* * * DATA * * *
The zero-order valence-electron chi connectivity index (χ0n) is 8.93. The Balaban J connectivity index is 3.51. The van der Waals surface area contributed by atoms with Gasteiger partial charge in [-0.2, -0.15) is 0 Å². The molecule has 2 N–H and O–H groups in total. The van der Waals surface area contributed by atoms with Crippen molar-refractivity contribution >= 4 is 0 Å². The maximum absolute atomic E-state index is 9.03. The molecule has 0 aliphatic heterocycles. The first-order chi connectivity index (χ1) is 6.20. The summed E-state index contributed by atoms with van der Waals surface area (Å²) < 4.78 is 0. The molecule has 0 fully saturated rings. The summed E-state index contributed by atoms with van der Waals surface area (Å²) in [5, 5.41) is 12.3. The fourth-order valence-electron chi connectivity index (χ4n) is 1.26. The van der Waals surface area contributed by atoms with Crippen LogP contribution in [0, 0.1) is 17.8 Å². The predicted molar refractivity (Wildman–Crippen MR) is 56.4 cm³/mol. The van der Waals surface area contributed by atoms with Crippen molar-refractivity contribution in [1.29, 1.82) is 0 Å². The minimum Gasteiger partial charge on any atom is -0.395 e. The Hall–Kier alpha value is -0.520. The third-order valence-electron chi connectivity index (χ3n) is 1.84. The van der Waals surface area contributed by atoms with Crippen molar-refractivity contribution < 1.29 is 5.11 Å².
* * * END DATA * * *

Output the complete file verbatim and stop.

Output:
The zero-order valence-electron chi connectivity index (χ0n) is 8.93. The Balaban J connectivity index is 3.51. The van der Waals surface area contributed by atoms with Gasteiger partial charge in [-0.2, -0.15) is 0 Å². The molecule has 2 N–H and O–H groups in total. The van der Waals surface area contributed by atoms with Crippen molar-refractivity contribution >= 4 is 0 Å². The maximum absolute atomic E-state index is 9.03. The molecule has 0 aliphatic heterocycles. The first-order chi connectivity index (χ1) is 6.20. The summed E-state index contributed by atoms with van der Waals surface area (Å²) < 4.78 is 0. The molecule has 0 fully saturated rings. The summed E-state index contributed by atoms with van der Waals surface area (Å²) in [5, 5.41) is 12.3. The fourth-order valence-electron chi connectivity index (χ4n) is 1.26. The van der Waals surface area contributed by atoms with Crippen LogP contribution in [0, 0.1) is 17.8 Å². The predicted molar refractivity (Wildman–Crippen MR) is 56.4 cm³/mol. The van der Waals surface area contributed by atoms with Crippen molar-refractivity contribution in [1.29, 1.82) is 0 Å². The minimum Gasteiger partial charge on any atom is -0.395 e. The Hall–Kier alpha value is -0.520. The third-order valence-electron chi connectivity index (χ3n) is 1.84. The van der Waals surface area contributed by atoms with Crippen molar-refractivity contribution < 1.29 is 5.11 Å².